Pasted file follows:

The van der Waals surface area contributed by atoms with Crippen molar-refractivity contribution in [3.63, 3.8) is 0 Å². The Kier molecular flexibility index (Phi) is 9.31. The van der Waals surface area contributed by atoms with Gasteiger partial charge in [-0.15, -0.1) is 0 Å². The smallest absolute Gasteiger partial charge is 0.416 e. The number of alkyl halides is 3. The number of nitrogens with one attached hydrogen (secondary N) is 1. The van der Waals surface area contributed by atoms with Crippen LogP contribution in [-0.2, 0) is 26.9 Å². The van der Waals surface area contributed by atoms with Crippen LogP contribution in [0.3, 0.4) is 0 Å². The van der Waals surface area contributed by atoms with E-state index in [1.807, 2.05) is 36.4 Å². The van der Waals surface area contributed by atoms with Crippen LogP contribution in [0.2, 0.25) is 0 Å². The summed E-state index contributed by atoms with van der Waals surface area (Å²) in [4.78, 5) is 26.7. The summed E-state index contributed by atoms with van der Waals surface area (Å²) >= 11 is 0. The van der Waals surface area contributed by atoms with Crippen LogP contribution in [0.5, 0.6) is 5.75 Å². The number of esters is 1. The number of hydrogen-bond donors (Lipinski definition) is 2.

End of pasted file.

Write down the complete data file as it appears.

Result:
The van der Waals surface area contributed by atoms with Crippen molar-refractivity contribution in [3.63, 3.8) is 0 Å². The Kier molecular flexibility index (Phi) is 9.31. The van der Waals surface area contributed by atoms with Gasteiger partial charge in [-0.15, -0.1) is 0 Å². The smallest absolute Gasteiger partial charge is 0.416 e. The number of alkyl halides is 3. The number of nitrogens with one attached hydrogen (secondary N) is 1. The van der Waals surface area contributed by atoms with Crippen LogP contribution in [-0.2, 0) is 26.9 Å². The van der Waals surface area contributed by atoms with Crippen LogP contribution in [0.3, 0.4) is 0 Å². The van der Waals surface area contributed by atoms with E-state index in [1.807, 2.05) is 36.4 Å². The van der Waals surface area contributed by atoms with Crippen LogP contribution in [0.2, 0.25) is 0 Å². The summed E-state index contributed by atoms with van der Waals surface area (Å²) in [4.78, 5) is 26.7. The summed E-state index contributed by atoms with van der Waals surface area (Å²) >= 11 is 0. The van der Waals surface area contributed by atoms with Crippen LogP contribution in [0.5, 0.6) is 5.75 Å². The number of esters is 1. The number of hydrogen-bond donors (Lipinski definition) is 2.